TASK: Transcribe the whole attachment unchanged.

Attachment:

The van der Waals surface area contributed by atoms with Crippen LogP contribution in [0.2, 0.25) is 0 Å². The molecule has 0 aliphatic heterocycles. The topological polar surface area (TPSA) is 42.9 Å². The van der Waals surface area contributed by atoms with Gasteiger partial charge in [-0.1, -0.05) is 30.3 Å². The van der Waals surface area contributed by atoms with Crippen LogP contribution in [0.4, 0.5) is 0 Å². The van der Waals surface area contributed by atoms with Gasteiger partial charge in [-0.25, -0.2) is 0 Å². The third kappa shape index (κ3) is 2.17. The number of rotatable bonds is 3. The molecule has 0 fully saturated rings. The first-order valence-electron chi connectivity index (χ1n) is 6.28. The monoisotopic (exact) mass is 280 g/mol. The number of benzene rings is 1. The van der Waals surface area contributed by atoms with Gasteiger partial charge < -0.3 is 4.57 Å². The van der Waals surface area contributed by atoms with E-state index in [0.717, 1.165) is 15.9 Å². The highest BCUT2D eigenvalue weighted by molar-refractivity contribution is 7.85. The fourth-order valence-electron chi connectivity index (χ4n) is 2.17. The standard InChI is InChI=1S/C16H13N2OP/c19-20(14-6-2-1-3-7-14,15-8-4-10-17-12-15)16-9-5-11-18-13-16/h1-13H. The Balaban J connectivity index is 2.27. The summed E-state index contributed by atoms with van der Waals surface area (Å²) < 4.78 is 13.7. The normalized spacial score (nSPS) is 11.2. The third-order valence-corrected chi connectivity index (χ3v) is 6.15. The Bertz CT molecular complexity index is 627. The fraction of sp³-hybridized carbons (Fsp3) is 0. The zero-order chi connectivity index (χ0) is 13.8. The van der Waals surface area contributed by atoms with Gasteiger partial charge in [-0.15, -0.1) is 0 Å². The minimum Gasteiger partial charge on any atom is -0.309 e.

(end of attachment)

The van der Waals surface area contributed by atoms with Crippen LogP contribution in [0.2, 0.25) is 0 Å². The molecule has 0 aliphatic heterocycles. The topological polar surface area (TPSA) is 42.9 Å². The van der Waals surface area contributed by atoms with Gasteiger partial charge in [-0.1, -0.05) is 30.3 Å². The van der Waals surface area contributed by atoms with Crippen LogP contribution in [0.4, 0.5) is 0 Å². The van der Waals surface area contributed by atoms with Gasteiger partial charge in [-0.25, -0.2) is 0 Å². The third kappa shape index (κ3) is 2.17. The number of rotatable bonds is 3. The molecule has 0 fully saturated rings. The first-order valence-electron chi connectivity index (χ1n) is 6.28. The monoisotopic (exact) mass is 280 g/mol. The number of benzene rings is 1. The van der Waals surface area contributed by atoms with Gasteiger partial charge < -0.3 is 4.57 Å². The van der Waals surface area contributed by atoms with E-state index in [0.717, 1.165) is 15.9 Å². The highest BCUT2D eigenvalue weighted by molar-refractivity contribution is 7.85. The fourth-order valence-electron chi connectivity index (χ4n) is 2.17. The standard InChI is InChI=1S/C16H13N2OP/c19-20(14-6-2-1-3-7-14,15-8-4-10-17-12-15)16-9-5-11-18-13-16/h1-13H. The Balaban J connectivity index is 2.27. The summed E-state index contributed by atoms with van der Waals surface area (Å²) < 4.78 is 13.7. The normalized spacial score (nSPS) is 11.2. The third-order valence-corrected chi connectivity index (χ3v) is 6.15. The Bertz CT molecular complexity index is 627. The fraction of sp³-hybridized carbons (Fsp3) is 0. The zero-order chi connectivity index (χ0) is 13.8. The van der Waals surface area contributed by atoms with Gasteiger partial charge in [-0.15, -0.1) is 0 Å². The minimum Gasteiger partial charge on any atom is -0.309 e.